Management fees between related parties: fees commonly charged by a parent company to its subsidiaries. New Zealand companies will import (pay) management fees from overseas parents, and export (receive) management fees from overseas subsidiaries. Management fees between related parties include charges for managerial and administrative services, and charges for accounting, computer services and royalties. These are often invoiced collectively and cannot be separated by some survey respondents. As a result, imports and exports of management fees cover a range of business services.

Merchanting: goods purchased abroad, and then sold abroad without these goods entering New Zealand. Purchases are collected as imports of merchanting services, while sales are collected as exports of merchanting services. Data is reported on a net basis as merchanting exports only.

Mode of supply: examines where and how a service transaction takes place. The 2010 Manual of Statistics on International Trade in Services (MSITS) defines four modes of supply:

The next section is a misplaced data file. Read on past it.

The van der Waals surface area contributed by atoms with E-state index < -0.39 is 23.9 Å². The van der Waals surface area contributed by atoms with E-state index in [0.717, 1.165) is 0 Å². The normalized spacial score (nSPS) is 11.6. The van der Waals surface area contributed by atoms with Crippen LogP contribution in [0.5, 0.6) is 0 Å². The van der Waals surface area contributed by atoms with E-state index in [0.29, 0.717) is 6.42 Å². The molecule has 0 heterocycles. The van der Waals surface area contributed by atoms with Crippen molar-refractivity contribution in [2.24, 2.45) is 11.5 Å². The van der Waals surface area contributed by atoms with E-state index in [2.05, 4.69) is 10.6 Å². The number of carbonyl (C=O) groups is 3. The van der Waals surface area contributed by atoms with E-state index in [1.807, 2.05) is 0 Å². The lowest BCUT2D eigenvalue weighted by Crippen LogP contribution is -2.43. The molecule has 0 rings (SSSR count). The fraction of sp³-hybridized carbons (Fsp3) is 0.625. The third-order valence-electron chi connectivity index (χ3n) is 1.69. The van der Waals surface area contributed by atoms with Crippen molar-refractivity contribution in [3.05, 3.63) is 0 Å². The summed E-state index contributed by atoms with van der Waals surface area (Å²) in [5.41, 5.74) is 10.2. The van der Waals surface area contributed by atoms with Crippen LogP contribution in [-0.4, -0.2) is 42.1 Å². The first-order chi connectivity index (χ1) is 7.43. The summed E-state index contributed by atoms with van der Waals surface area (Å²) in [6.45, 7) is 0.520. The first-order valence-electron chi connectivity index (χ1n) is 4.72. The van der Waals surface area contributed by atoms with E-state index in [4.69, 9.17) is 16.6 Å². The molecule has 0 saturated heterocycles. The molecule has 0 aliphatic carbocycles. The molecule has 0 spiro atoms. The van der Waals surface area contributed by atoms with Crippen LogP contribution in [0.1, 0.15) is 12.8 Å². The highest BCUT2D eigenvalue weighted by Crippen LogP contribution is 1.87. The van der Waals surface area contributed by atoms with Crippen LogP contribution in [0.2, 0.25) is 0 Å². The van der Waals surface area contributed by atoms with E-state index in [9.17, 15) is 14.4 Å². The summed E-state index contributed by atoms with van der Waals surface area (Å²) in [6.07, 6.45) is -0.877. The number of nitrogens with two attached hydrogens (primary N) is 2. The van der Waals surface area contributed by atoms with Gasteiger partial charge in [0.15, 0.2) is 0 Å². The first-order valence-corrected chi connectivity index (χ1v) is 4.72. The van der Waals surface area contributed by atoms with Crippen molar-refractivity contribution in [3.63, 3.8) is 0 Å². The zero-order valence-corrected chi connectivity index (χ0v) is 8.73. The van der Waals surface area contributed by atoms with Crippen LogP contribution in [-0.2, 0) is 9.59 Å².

Cross border (mode 1) supply takes place when a service is supplied from the one country into the territory of another country. This is similar to trade in goods where the product is delivered across borders and the consumer and the supplier remain in their respective territories (eg an architect in New Zealand providing plans and advice to a client in Singapore, through one or more communication media – Internet/phone/fax/mail).

Consumption abroad (mode 2) describes the process by which a consumer resident in one country moves to another country to obtain a service (eg a tertiary student from Hong Kong travelling to New Zealand to study). Services such as ship repair abroad, where only the property of the consumer moves, or is situated abroad, are also covered by this mode.

Commercial presence (mode 3) applies where an enterprise establishes a foreign affiliate/subsidiary abroad in order to deliver services internationally (eg a New Zealand engineering firm establishing a branch in China to provide engineering services to Chinese customers).